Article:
February in American History

This article contains commentary which reflects the author's opinion
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George Washington, Susan B. Anthony, Iwo Jima, and More

During the first half of this article, readers learned about some of the significant events for the early part of the month. The end of the French and Indian War, the conclusion to the heroic Great Race of Mercy, and the courage demonstrated by the participants of the Greensboro Sit-Ins are just a few of the memories seen in American history for February.

For the second half of the month, readers will reflect on the births of George Washington and Susan B. Anthony, the establishment of Judicial Review in the first major US Supreme Court case, the election of the first African-American US Senator, and the iconic flag-raising on the Pacific island of Iwo Jima, among others.

Birth of a Movement: Women’s Suffrage

February 15, 1820:
Susan B. Anthony is born in Adams, Massachusetts. One of the most prominent suffrage activists and social reformers of the 19th century, she began to collect anti-slavery petitions as early as age 17. Before and during the Civil War, she was very active in the anti-slavery movement. She also assisted the Women’s Loyal National League in collecting nearly 400,000 signatures in support of abolition.

In 1869, she and Elizabeth Cady Stanton founded the National Woman Suffrage Association. This occurred following the introduction of the 15th Amendment, which Anthony and Stanton opposed, unless it included the right for women to vote. In 1872, Anthony cast her first vote, defying the US suffrage law, and was fined $100, which she refused to pay. Women’s suffrage would finally be added to the US Constitution in 1920 with the 19th Amendment. Anthony passed away on March 13, 1906.

Dawn of Submarine Warfare

February 16, 1864:
The HL Hunley becomes the first submarine to sink a ship. Designed by Horace L. Hunley, this was a Confederate submarine, operated by a hand-cranked propeller. The Civil War is sometimes said to be the dawn of modern warfare, as it introduced various concepts which were later improved during the world wars.

Some of these include the submarine, repeating rifle, Gatling gun, ironclad ship, and others. After finding its target – the USS Housatonic – in Charleston Harbor, South Carolina, the Hunley attacked. Operated by eight men, the Hunley sank the Housatonic, but also sank itself in the process, being too close to the blast radius, killing all on board.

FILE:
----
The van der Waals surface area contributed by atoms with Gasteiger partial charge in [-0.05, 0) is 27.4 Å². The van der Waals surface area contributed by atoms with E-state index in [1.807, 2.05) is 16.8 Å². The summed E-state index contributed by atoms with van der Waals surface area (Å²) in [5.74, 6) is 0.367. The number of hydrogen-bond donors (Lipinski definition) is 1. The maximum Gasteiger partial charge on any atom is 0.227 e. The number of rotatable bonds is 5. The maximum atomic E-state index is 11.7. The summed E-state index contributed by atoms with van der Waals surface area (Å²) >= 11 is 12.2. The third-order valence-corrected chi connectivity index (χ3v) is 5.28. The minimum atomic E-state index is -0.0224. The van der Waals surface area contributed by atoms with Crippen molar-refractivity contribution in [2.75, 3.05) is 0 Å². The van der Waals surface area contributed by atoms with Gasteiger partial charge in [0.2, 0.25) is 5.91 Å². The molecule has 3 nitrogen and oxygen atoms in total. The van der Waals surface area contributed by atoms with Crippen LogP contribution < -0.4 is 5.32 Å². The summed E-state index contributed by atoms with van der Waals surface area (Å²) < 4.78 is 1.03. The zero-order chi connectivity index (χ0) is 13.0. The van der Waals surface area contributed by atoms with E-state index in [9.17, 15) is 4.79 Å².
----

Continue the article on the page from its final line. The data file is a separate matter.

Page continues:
President’s Day

February 17, 1971:
President’s Day became official when US Congress passed the Uniform Federal Holidays Act. Celebration of the day, however, is dated back to the 1880s, in celebration of George Washington’s birthday. While many of our presidents are barely recognized by most of the American populace, all of them, no matter how large their role, have made some kind of impact on our nation’s history. From Washington to Trump, all of our presidents deserve a decent respect for holding the highest God-appointed office in the world.

February 22, 1732:
George Washington is born near Pope’s Creek, Virginia. Gaining military recognition during the French and Indian War, here he participated in several of the conflict’s notable operations, including the Battle of Jumonville Glen and the Braddock Expedition. At the start of the American Revolution, he served as a delegate to the Continental Congress from May 10 – June 15, 1775, and then as Commander in Chief of the Continental Army from 1775-1783.

During this time, he experienced much loss, but became renowned for his courage and leadership. He served as president from 1789-1797, and unaffiliated himself with political parties, in an effort to prevent division of the nation. Washington was unanimously elected president and has been renowned as the “Father of the Country.” He passed away on December 14, 1799.

Jefferson Davis and the Start Of The Civil War

February 22, 1861:
Jefferson Davis becomes the first and only president of the Confederate States of America. Davis was born on June 3, 1808, in Fairview, Kentucky. A member of the Democratic Party, he served as a representative from Mississippi in the US House of Representatives from 1845-1846; Secretary of War from 1853-1857; and US Senator from Mississippi from 1857-1861. Davis also fought in the Mexican-American War, leading a charge at the Battle of Monterrey.

Following the Civil War, he was captured by US troops and imprisoned for several years, where he awaited a trial that never occurred. After his release from prison, he wrote several memoirs, which were later combined and entitled, “The Rise and Fall of the Confederate Government.” A planter and pro-slavery advocate, Davis was outspokenly pro-slavery before the Civil War. After the war, he stated that slavery “was in no wise the cause of the conflict, but only an incident.” Davis passed away on December 6, 1889.

US Flag Raised, Iwo Jima

February 23, 1945:
The US flag is raised on Mount Suribachi, Iwo Jima. This soon became one of the most iconic photographs of all time, winning the Pulitzer Prize for Photography. The Battle of Iwo Jima began on February 19, 1945, and lasted five weeks. Over 30,000 US Marines fought in the battle against a Japanese force numbering roughly 22,000.